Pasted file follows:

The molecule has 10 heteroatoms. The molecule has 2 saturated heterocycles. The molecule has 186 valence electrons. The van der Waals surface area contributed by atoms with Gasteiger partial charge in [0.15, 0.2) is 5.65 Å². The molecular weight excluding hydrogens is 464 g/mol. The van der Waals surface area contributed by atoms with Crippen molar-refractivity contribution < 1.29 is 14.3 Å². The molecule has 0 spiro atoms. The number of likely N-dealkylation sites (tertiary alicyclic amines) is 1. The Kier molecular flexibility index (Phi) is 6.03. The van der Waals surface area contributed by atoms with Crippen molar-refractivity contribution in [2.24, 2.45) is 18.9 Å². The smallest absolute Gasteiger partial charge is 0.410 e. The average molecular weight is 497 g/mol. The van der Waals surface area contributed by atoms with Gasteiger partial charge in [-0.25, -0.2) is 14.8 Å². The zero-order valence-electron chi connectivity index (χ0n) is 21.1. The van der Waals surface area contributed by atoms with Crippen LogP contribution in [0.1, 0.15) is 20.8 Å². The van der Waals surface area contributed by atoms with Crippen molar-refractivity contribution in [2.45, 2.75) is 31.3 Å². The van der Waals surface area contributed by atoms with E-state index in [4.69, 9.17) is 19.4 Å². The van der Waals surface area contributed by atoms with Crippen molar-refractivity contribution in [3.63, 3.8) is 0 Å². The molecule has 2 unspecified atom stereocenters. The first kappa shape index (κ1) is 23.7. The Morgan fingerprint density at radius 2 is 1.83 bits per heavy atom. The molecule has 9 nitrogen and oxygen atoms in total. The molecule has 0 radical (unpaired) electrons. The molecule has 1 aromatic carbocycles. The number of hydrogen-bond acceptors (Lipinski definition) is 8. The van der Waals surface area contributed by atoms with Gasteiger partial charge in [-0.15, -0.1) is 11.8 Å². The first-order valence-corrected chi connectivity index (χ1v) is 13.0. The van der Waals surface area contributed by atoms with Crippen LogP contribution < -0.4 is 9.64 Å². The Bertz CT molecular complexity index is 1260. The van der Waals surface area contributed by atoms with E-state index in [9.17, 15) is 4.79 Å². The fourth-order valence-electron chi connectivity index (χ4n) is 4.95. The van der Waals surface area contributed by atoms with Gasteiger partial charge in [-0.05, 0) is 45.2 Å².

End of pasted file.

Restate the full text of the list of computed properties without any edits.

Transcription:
The molecule has 10 heteroatoms. The molecule has 2 saturated heterocycles. The molecule has 186 valence electrons. The van der Waals surface area contributed by atoms with Gasteiger partial charge in [0.15, 0.2) is 5.65 Å². The molecular weight excluding hydrogens is 464 g/mol. The van der Waals surface area contributed by atoms with Crippen molar-refractivity contribution < 1.29 is 14.3 Å². The molecule has 0 spiro atoms. The number of likely N-dealkylation sites (tertiary alicyclic amines) is 1. The Kier molecular flexibility index (Phi) is 6.03. The van der Waals surface area contributed by atoms with Crippen molar-refractivity contribution in [2.24, 2.45) is 18.9 Å². The smallest absolute Gasteiger partial charge is 0.410 e. The average molecular weight is 497 g/mol. The van der Waals surface area contributed by atoms with Gasteiger partial charge in [-0.25, -0.2) is 14.8 Å². The zero-order valence-electron chi connectivity index (χ0n) is 21.1. The van der Waals surface area contributed by atoms with Crippen LogP contribution in [0.1, 0.15) is 20.8 Å². The van der Waals surface area contributed by atoms with Crippen molar-refractivity contribution in [2.45, 2.75) is 31.3 Å². The van der Waals surface area contributed by atoms with E-state index in [4.69, 9.17) is 19.4 Å². The van der Waals surface area contributed by atoms with Crippen molar-refractivity contribution in [3.63, 3.8) is 0 Å². The molecule has 2 unspecified atom stereocenters. The first kappa shape index (κ1) is 23.7. The Morgan fingerprint density at radius 2 is 1.83 bits per heavy atom. The molecule has 9 nitrogen and oxygen atoms in total. The molecule has 0 radical (unpaired) electrons. The molecule has 1 aromatic carbocycles. The number of hydrogen-bond acceptors (Lipinski definition) is 8. The van der Waals surface area contributed by atoms with Gasteiger partial charge in [-0.15, -0.1) is 11.8 Å². The first-order valence-corrected chi connectivity index (χ1v) is 13.0. The van der Waals surface area contributed by atoms with Crippen LogP contribution < -0.4 is 9.64 Å². The Bertz CT molecular complexity index is 1260. The van der Waals surface area contributed by atoms with E-state index in [9.17, 15) is 4.79 Å². The fourth-order valence-electron chi connectivity index (χ4n) is 4.95. The van der Waals surface area contributed by atoms with Gasteiger partial charge in [-0.05, 0) is 45.2 Å².